Sunday, October 12, 2008

Fact #4

Fact #4: Cancer rates are up, particularly for cancers that affect the young

Cancer incidence increased steadily between 1973 and 1996, and probably for longer than that, although the government did not keep track of cancer rates before 1973. The increase was consistent across many types of cancer, from breast cancer, that increased steadily at 1.5 percent per year, to prostate cancer, that skyrocketed at 4.4 percent per year. Overall, cancer incidence in the U.S. rose by 1.1 percent per year during that time, or about 11,000 more cancers per million people each year. For some cancers the increase appears to have leveled off, but for many other cancers, rates continue to rise (NCI 1996, NCI 1997).

Isn't this just because people are living longer?

No. All of the rates represent the increase after accounting for an aging population.

Isn't the increase just the result of better detection?

For some portion of some cancers better detection explains the increase, but better detection does not account for the overall dramatic increases in cancer incidence that have occurred in the past 30 years (Ekbom 1998, NCI 1996, NCI 1997).

Childhood cancers on the rise

In the 20 years from 1975 to 1995, childhood cancer rates rose 20 percent, from 128 cases per million children in 1975 to 154 cases per million in 1995. Between 1992 and 1996, 20 of every 100,000 preschool-age children (four and younger) were diagnosed with cancer, or 200 times the one in a million lifetime risk level at which the federal government attempts to set regulations controlling chemical exposures. (NCI 1996)

Childhood leukemia: Leukemia, the most common childhood cancer, increased by about 17% between 1973 and 1996 (from 23 to 27 cases per million children) (EPA 2000).

Childhood brain cancer: The incidence of brain and other central nervous system tumors in children rose by 26% between 1973 and 1996 (EPA 2000).

Reproductive cancers on the rise

Since the chemical industrial revolution of the 1940's and 50's the population has been deluged with chemicals that disrupt normal functioning of the endocrine (hormone) system. Today, the average person born in the United States has 50 or more industrial chemicals in his or her blood that have been shown to disrupt normal functioning of hormones in animal studies. The levels of some of these compounds are similar to the amounts linked to adverse effects in animal studies. Many of these substances have also been shown to cause cancer of the testes, breast, prostate, and other reproductive organs in laboratory animals (Toppari et al 1996, Moline et al 2000, Schettler et al 2000). These chemicals include DDT, PCBs, dioxin, bisphenol-A, and phthalates, to name just a few. It is widely suspected that these compounds are contributing to increases in cancers of the reproductive organs in the human population.

Breast cancer. Among girls born today, 1 in 8 are expected to get breast cancer and 1 in 30 are expected to die from it. Invasive female breast cancer increased an average of 1.5 percent per year between 1973 and 1996, for a total increase of 25.3 percent. Among those 65 and younger, breast cancer incidence rose 1.2 percent per year, corresponding to a doubling every 2 generations (58 years). If trends continue, the granddaughters of today's young women could face a 1 in 4 chance of developing breast cancer. (NCI 1996, NCI 1997)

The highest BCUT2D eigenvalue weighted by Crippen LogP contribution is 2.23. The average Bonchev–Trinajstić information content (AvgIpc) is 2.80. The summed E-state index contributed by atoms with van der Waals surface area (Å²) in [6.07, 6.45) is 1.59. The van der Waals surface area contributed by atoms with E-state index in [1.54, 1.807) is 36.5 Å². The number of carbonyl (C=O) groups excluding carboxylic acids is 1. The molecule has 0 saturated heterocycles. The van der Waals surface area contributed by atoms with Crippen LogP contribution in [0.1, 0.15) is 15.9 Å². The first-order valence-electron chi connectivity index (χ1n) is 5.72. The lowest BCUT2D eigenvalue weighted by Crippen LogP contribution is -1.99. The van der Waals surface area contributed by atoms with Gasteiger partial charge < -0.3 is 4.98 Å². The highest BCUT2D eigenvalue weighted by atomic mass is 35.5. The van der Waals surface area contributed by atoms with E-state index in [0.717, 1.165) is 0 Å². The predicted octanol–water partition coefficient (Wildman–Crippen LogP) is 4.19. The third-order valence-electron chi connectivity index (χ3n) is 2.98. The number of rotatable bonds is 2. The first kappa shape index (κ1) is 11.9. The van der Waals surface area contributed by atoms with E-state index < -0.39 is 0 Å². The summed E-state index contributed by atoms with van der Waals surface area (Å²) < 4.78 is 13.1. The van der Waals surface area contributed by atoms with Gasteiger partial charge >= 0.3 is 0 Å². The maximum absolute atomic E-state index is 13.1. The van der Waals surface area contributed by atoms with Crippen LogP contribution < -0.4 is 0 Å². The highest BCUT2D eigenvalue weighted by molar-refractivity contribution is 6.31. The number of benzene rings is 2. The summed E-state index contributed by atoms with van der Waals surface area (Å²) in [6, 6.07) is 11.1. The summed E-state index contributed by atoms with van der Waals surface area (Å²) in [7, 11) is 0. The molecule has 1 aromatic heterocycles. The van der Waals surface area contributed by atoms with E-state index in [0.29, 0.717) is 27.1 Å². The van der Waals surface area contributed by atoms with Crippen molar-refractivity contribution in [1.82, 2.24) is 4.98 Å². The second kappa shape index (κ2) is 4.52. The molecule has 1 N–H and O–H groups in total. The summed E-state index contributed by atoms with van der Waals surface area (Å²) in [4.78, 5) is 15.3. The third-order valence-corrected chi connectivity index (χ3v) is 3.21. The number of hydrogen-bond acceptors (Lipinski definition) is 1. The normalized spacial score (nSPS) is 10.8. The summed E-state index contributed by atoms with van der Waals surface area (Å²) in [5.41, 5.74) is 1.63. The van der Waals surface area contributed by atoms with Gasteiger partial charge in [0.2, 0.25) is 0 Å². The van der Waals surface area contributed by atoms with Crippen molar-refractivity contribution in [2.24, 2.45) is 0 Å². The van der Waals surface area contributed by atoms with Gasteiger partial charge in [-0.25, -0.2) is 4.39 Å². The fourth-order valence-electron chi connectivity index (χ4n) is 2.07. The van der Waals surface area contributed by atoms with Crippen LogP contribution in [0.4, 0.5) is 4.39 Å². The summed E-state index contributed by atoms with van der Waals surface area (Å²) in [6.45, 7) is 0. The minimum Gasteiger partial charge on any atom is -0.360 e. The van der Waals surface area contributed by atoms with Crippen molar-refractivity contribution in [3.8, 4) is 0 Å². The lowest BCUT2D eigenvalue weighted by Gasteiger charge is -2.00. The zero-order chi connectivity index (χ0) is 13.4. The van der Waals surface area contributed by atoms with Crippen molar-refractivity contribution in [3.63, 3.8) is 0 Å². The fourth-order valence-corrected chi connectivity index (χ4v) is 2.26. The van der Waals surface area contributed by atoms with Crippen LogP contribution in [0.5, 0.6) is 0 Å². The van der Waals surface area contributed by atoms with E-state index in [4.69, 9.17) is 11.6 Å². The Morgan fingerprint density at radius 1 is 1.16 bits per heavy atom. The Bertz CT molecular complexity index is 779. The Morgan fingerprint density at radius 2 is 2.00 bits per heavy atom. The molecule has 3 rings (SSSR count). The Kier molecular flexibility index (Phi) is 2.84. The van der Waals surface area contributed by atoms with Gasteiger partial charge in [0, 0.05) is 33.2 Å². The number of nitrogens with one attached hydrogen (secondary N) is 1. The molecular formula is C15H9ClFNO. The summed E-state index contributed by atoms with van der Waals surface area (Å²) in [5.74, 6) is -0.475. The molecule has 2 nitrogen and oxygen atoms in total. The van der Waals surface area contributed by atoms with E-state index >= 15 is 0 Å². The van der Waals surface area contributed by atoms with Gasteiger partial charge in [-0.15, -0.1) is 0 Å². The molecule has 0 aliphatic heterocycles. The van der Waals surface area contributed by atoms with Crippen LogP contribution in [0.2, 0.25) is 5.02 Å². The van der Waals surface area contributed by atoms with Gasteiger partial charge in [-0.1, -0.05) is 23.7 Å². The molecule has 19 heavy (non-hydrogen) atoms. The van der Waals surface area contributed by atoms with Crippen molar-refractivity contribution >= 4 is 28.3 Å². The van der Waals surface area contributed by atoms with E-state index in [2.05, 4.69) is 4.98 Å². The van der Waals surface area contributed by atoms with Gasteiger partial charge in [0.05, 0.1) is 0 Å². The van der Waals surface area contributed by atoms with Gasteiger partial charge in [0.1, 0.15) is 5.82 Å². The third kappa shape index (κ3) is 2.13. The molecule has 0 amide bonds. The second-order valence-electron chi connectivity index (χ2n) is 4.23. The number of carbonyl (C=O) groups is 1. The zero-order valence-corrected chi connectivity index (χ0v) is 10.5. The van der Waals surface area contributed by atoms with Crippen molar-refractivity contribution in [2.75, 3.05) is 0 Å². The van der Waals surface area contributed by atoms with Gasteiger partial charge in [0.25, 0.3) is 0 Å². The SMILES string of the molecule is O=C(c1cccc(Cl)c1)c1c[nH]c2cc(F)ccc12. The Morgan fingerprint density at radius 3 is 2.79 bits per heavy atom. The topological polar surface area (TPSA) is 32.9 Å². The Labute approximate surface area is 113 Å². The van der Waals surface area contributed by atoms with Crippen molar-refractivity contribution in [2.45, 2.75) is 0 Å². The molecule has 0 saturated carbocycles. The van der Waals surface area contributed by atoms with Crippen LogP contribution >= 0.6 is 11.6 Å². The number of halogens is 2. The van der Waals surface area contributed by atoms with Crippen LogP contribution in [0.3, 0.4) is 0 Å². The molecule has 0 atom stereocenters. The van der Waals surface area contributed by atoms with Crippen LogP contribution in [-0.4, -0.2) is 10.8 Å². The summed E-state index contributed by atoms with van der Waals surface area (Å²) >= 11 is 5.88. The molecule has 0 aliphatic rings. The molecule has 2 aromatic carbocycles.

Testicular cancer. At its current pace, the incidence of testicular cancer is doubling about every one and a half generations (39 years). In the U.S. the incidence of testicular cancer rose 41.5 percent between 1973 and 1996, an average of 1.8 percent per year (NCI 1996, NCI 1997). While rates of testicular cancer continue to drop among older men (65 and up), younger men are not so lucky. Testicular cancer is the most common cancer among young men, disproportionately striking men in their 30's, with the highest rate of diagnosis among those between the ages of 30 and 34.

Prostate cancer. Prostate cancer rates rose 4.4 percent a year between 1973 and 1992, or more than a doubling of risk in a generation. Since 1992, the incidence has declined, but it is still 2.5 times the rate in 1973. Part of this increase can be explained by better detection, but increased incidence has also been accompanied by an increase in mortality - which better detection cannot explain. Prostate cancer is now the most common cancer among U.S. men, and the second most lethal, killing an estimated 31,900 men in the year 2000 alone (NCI 1996, NCI 1997).


Environmental Protection Agency (EPA). 2000. America's Children and the Environment. A first view of available measures. EPA 240-R-00-006. December 2000.
Moline JM, Golden A, Bar-Chama N, Smith E, Rauch M, Chapin R, Perreault S, Schrader S, Suk W, Landrigan P. September 2000. Exposure to hazardous substances and male reproductive health: a research framework. Environmental Health Perspectives. 108(9).
National Cancer Institute (NCI). 1996. SEER Cancer Statistics Review. 1973-1996.
National Cancer Institute (NCI). 1996. SEER Cancer Statistics Review. 1973-1996.
Schettler T, J Stein, F Reich, M Valenti. 2000. In Harm's Way: Toxic Threats to Child Development. Greater Boston Physicians for Social Responsibility. May 2000.
Toppari J, Larsen JC, Christiansen P, Giwercman A, Grandjean P, Guillette LJ Jr, Jegou B, Jensen TK, Jouannet P, Keiding N, Leffers H, McLachlan JA, Meyer O, Muller J, Meyts, ER-D, Scheike T, Sharpe R, Sumpter J, Skakkebaek NE. August 1996. Male reproductive health and environmental xenoestrogens. Environmental Health Perspectives. 104. Supplement 4.

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